Form EN202 Application form for Bisexuals.
Census, Bloody Census, by Russell Gardner.
Reviews of Anything that Moves, Bi-Us.
Community in the Bisexual Movement by Kevin Saunders.
Welcome to the third edition of Bi-Issues. With the advent of a new newsletter on the Bisexual scene, (Bi-Frost**) Bisexual publishing is looking more healthy. Bi-Frost is published every month and has so far produced two editions. They are hoping to expand to a two page format. More information can be obtained by writing to Bifrost, [PO Box address in Norwich].
Good progress is reported on the new book Bi-lives 2.***
Bi-Issues will be concentrating more on the issues around community and the running of groups. In the next few editions we will be taking a look at some of the more established groups in the country. If you attend a bisexual group on a fairly regular basis and want to write about your impressions and experiences then write to Bi-Issues. The article can be a few sentences or as long as you want. Either way, if you have something to say about your group, let us know.
Health and Happiness
Bi-Issues is published every two to three months. If you want to get a copy, they will be available at most of the national groups. If you want to take a subscription, send four 1st class stamps (unwaged) or £1.50 (waged) to [address].
Bi-Issues is published independently of the London Bisexual Group. The views published here are the views of Bi-Issues, not the LBG.****
Application Form for Bisexuals
Did you or did you not fill in your 1991 census form?***** Whether you did or not is completely irrelevant, but the chances are that you would have been either angry about some of the sections or very distrustful of it. The Gay Press made, much of the assumption of universal heterosexuality in the relationship section. That was certainly something that annoyed me. Just why is it necessary to know the name of my employer? Knowing my occupation is enough, I think.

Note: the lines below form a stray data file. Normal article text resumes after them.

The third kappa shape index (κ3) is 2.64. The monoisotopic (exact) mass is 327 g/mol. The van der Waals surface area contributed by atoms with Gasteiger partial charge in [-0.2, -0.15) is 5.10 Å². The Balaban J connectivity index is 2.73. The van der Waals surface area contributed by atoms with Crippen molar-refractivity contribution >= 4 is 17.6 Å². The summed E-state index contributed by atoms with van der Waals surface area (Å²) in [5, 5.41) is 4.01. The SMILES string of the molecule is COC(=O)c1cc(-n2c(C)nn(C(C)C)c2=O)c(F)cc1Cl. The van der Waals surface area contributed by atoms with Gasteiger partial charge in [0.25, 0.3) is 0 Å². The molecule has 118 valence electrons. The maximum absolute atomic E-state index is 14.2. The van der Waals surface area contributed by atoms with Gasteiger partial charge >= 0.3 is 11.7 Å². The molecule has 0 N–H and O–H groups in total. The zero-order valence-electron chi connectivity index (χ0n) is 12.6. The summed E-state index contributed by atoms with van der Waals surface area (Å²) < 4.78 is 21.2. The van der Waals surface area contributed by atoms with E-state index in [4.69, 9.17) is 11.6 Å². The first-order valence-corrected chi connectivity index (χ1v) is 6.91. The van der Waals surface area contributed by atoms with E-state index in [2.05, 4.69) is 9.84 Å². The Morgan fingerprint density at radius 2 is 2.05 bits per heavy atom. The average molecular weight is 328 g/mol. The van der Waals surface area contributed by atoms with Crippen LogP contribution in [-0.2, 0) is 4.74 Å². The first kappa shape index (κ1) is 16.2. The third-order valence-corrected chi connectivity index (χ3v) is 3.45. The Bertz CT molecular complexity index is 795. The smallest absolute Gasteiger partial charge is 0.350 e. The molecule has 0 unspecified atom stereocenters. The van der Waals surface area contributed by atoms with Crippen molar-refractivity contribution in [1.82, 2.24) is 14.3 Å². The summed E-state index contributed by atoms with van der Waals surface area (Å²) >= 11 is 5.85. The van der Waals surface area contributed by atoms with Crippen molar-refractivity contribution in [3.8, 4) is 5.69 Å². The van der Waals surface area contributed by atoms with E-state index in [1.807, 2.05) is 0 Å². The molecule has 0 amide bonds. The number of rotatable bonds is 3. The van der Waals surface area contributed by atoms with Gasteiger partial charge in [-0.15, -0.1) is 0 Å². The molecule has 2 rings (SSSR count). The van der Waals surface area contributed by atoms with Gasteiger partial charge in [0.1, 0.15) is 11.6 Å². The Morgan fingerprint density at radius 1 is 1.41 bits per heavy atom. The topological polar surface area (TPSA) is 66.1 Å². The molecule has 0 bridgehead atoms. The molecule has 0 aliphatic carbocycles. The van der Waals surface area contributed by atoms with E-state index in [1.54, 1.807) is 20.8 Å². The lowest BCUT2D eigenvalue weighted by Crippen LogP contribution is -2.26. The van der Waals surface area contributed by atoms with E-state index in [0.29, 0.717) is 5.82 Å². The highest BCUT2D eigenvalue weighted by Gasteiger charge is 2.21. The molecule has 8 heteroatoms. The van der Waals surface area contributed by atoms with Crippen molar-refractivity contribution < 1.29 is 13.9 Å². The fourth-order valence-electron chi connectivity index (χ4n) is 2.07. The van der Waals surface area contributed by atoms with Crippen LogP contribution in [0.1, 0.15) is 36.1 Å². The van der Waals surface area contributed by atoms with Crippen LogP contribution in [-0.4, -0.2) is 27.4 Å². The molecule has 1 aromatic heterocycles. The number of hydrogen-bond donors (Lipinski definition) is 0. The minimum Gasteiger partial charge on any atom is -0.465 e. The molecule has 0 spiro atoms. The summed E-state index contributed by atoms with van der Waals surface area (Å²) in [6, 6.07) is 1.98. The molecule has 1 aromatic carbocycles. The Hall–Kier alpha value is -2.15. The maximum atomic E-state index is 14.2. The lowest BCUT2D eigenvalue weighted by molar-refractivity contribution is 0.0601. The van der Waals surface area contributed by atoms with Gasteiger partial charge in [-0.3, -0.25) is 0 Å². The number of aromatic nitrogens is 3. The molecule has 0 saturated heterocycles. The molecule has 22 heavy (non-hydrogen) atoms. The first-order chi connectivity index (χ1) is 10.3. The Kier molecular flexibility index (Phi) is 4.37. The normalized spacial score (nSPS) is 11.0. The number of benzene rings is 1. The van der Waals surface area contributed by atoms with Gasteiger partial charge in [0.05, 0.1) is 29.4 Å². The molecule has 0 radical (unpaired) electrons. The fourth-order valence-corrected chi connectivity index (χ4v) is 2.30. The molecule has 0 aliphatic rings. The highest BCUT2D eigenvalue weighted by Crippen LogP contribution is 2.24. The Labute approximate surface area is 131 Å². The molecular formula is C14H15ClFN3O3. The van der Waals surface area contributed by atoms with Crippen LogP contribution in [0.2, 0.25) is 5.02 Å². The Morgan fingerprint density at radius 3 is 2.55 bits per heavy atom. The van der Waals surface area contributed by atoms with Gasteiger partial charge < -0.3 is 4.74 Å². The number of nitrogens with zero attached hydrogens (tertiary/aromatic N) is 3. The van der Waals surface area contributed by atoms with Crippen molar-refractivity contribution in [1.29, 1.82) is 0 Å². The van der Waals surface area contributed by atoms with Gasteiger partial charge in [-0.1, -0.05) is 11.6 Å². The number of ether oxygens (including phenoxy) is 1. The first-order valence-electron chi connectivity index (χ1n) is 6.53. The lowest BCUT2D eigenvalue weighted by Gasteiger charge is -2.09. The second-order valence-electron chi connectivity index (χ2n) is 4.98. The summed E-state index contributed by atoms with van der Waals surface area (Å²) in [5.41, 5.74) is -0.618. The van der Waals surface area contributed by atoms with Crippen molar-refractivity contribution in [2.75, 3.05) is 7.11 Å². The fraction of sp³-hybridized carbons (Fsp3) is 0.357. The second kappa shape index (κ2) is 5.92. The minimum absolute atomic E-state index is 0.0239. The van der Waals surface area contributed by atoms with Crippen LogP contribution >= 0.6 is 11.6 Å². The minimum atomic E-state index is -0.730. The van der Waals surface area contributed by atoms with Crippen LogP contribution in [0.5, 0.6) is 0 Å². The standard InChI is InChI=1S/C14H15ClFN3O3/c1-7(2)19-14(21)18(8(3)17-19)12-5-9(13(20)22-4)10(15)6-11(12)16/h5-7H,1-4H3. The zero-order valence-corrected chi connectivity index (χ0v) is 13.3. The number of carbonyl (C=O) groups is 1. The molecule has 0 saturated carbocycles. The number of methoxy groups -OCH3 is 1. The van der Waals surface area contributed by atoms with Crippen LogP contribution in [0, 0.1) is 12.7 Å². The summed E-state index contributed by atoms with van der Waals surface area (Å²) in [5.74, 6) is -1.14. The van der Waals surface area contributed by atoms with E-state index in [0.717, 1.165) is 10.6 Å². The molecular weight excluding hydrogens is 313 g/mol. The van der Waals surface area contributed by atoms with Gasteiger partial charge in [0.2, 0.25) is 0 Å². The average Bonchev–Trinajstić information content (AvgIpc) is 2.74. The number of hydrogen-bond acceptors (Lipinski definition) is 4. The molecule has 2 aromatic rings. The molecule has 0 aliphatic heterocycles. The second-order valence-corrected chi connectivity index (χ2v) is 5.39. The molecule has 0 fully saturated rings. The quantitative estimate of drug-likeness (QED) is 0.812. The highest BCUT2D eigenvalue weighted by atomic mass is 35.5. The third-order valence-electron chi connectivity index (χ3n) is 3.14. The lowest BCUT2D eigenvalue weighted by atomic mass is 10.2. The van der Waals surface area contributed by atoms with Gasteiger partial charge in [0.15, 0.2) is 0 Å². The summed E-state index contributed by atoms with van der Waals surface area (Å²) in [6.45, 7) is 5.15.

In my first job I worked for a company which provided retail location studies for major petrol banking and food retailers. A company such as Esso might be considering two new sites for petrol stations in Sheffield and need to have more data on which to base their decisions. The company I worked for did an in-depth study of all factors, both supply and demand, then gave recommendations. This is where the census form came in, it gives all the information a commercial operation might need, such as household sizes, average income, etc. The materialist bias of the form is depressing, anyone wanting to get information for such things as health care or the integration of energy saving insulation into national life would have to go elsewhere.
Another worrying aspect of the census was the nationality part. Page 2 carried the figures for the place of birth. Who does this information benefit? A lot of non-white adults now living here were born outside of Britain. Does that sort of information help racial integration? or does it just help the bigots to target racial minorities more effectively?